I think, you know, it’s not like I started on tour when I was 25 and I built up kind of a normal friendship base when I was home.  My friends were girls from tour.  You know, I have a few friends at home, but I think a lot of the girls I was close with, a lot of the girls, we went through puberty together, boyfriends on tour, and I think it’s something that we shared and talked about.

I don’t like to be on tour and not talking to players or not knowing kind of what’s behind the tennis player.  It’s not like it was the most important thing because I was here to play tennis, and still am.  But at the same time, there’s a place for work and focus and at the other times there is the social part.

Karen Pestaina is covering the US Open as media for Tennis Panorama News. Follow her updates on twitter at @TennisNewsTPN.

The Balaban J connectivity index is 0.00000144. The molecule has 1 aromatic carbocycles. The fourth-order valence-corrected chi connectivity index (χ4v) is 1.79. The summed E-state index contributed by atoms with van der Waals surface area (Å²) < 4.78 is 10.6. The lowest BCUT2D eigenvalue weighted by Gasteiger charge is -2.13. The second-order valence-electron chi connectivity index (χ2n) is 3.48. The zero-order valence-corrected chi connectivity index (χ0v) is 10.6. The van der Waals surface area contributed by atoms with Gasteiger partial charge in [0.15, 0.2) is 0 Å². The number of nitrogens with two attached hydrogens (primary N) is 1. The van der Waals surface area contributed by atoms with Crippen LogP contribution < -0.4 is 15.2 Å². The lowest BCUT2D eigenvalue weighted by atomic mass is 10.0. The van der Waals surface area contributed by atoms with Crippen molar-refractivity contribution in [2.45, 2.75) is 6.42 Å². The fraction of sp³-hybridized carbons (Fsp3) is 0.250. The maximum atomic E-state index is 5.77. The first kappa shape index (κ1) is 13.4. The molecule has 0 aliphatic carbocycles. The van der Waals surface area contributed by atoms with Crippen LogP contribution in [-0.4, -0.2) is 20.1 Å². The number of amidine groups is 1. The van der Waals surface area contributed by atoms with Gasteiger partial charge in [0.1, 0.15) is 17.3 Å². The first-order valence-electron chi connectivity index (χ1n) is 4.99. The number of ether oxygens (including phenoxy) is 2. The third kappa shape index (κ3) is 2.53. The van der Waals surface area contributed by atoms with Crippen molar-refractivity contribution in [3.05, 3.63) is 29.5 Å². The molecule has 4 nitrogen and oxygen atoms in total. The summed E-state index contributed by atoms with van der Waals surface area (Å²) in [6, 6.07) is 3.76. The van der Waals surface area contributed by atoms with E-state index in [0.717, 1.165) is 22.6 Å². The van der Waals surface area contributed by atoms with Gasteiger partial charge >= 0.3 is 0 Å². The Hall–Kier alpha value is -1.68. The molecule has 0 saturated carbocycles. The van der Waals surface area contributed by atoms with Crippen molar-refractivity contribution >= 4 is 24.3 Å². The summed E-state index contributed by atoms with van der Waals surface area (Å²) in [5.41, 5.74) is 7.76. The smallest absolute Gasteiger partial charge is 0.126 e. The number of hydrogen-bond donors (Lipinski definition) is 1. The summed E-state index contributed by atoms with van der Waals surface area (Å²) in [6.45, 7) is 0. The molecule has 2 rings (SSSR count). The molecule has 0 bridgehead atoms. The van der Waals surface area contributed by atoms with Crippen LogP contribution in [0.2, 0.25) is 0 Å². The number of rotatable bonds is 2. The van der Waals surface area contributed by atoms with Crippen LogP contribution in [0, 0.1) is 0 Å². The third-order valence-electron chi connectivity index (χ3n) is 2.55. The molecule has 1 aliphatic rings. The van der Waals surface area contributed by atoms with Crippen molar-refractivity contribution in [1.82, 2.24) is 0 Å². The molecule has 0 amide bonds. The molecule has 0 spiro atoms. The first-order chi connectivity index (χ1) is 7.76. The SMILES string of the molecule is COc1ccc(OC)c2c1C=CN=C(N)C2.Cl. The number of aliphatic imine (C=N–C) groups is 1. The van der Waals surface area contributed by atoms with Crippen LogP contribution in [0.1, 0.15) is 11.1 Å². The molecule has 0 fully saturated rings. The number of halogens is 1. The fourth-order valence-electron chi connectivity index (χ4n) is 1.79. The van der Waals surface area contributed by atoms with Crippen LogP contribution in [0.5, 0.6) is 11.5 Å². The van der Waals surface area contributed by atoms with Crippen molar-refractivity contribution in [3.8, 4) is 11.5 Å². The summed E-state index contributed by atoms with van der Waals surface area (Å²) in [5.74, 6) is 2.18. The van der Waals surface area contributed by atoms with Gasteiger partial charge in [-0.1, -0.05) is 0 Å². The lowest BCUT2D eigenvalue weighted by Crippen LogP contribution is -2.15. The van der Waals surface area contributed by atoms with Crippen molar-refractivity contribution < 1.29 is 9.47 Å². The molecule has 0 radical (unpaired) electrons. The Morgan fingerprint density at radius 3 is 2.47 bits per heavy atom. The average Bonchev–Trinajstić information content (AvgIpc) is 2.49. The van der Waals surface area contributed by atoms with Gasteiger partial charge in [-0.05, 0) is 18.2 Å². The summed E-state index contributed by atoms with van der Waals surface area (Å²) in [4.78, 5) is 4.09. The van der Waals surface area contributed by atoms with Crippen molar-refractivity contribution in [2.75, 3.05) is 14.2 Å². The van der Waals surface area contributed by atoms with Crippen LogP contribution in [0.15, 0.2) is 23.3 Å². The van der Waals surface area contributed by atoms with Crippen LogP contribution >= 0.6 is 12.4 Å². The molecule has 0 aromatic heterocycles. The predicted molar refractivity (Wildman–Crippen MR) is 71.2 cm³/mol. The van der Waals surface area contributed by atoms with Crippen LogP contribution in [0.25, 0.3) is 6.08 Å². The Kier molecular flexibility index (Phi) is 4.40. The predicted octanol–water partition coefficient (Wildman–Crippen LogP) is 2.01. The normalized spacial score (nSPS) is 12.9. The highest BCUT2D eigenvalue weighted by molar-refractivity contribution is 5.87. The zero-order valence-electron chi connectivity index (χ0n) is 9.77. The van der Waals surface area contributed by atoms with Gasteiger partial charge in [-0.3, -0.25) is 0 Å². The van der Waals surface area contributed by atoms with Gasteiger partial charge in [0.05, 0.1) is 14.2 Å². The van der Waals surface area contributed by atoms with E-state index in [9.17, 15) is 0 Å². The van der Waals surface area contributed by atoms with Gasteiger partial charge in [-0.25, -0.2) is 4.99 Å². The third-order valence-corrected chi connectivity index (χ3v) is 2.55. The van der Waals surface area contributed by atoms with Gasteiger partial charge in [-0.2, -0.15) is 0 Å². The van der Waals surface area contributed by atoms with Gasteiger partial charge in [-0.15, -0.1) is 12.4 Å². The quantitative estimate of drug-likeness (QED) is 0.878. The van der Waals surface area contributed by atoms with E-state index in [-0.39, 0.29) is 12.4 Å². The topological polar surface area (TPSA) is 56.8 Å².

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Clijsters, Federer Victorious in US Open Night Session

FLUSHING MEADOWS, NY – Kim Clijsters and Roger Federer both stopped young Americans on Opening Night at the 2012 US Open.

Clijsters, after an inconsistent start, held herself together to dispatch 16-year-old Victoria Duval 6-3, 6-1 while Federer pushed back Donald Young 6-3, 6-2, 6-4.

“The U.S. Open, for me, was always, I don’t want to say easy, but very natural and I’ve always looked forward to it in a big way,” Federer said in his quest for a record sixth US Open title in the Open Era.

“It’s a place that brings out the best in me,” Federer said.

Young who had a 17-match losing streak earlier in the year,  saw his 2012 record fall to 3-22.

Duval who received wild-card by virtue of winning the  National Girls’ 18 and under  championship event in San Diego earlier in the summer, is ranked 562nd in the world. This was her first WTA tour-level match – a debut at a major on Opening Night.